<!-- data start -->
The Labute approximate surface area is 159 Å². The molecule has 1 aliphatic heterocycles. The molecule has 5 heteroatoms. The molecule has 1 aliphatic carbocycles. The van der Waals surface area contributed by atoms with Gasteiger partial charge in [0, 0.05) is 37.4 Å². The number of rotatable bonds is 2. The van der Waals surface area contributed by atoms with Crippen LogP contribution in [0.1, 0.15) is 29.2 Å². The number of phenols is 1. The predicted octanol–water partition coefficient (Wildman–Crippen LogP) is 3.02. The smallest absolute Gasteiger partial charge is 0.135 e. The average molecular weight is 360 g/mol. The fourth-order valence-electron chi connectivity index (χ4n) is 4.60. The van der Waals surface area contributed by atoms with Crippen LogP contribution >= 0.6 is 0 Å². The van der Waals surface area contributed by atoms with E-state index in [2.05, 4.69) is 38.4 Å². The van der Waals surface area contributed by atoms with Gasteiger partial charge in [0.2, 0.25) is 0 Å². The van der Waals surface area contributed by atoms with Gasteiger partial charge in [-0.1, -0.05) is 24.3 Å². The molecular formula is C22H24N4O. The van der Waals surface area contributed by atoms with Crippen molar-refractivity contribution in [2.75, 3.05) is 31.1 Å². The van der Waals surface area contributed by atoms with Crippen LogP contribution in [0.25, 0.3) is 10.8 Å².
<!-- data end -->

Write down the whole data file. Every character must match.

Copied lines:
The Labute approximate surface area is 159 Å². The molecule has 1 aliphatic heterocycles. The molecule has 5 heteroatoms. The molecule has 1 aliphatic carbocycles. The van der Waals surface area contributed by atoms with Gasteiger partial charge in [0, 0.05) is 37.4 Å². The number of rotatable bonds is 2. The van der Waals surface area contributed by atoms with Crippen LogP contribution in [0.1, 0.15) is 29.2 Å². The number of phenols is 1. The predicted octanol–water partition coefficient (Wildman–Crippen LogP) is 3.02. The smallest absolute Gasteiger partial charge is 0.135 e. The average molecular weight is 360 g/mol. The fourth-order valence-electron chi connectivity index (χ4n) is 4.60. The van der Waals surface area contributed by atoms with Crippen LogP contribution >= 0.6 is 0 Å². The van der Waals surface area contributed by atoms with E-state index in [2.05, 4.69) is 38.4 Å². The van der Waals surface area contributed by atoms with Gasteiger partial charge in [0.2, 0.25) is 0 Å². The van der Waals surface area contributed by atoms with Gasteiger partial charge in [-0.1, -0.05) is 24.3 Å². The molecular formula is C22H24N4O. The van der Waals surface area contributed by atoms with Crippen molar-refractivity contribution in [2.75, 3.05) is 31.1 Å². The van der Waals surface area contributed by atoms with Crippen LogP contribution in [0.25, 0.3) is 10.8 Å².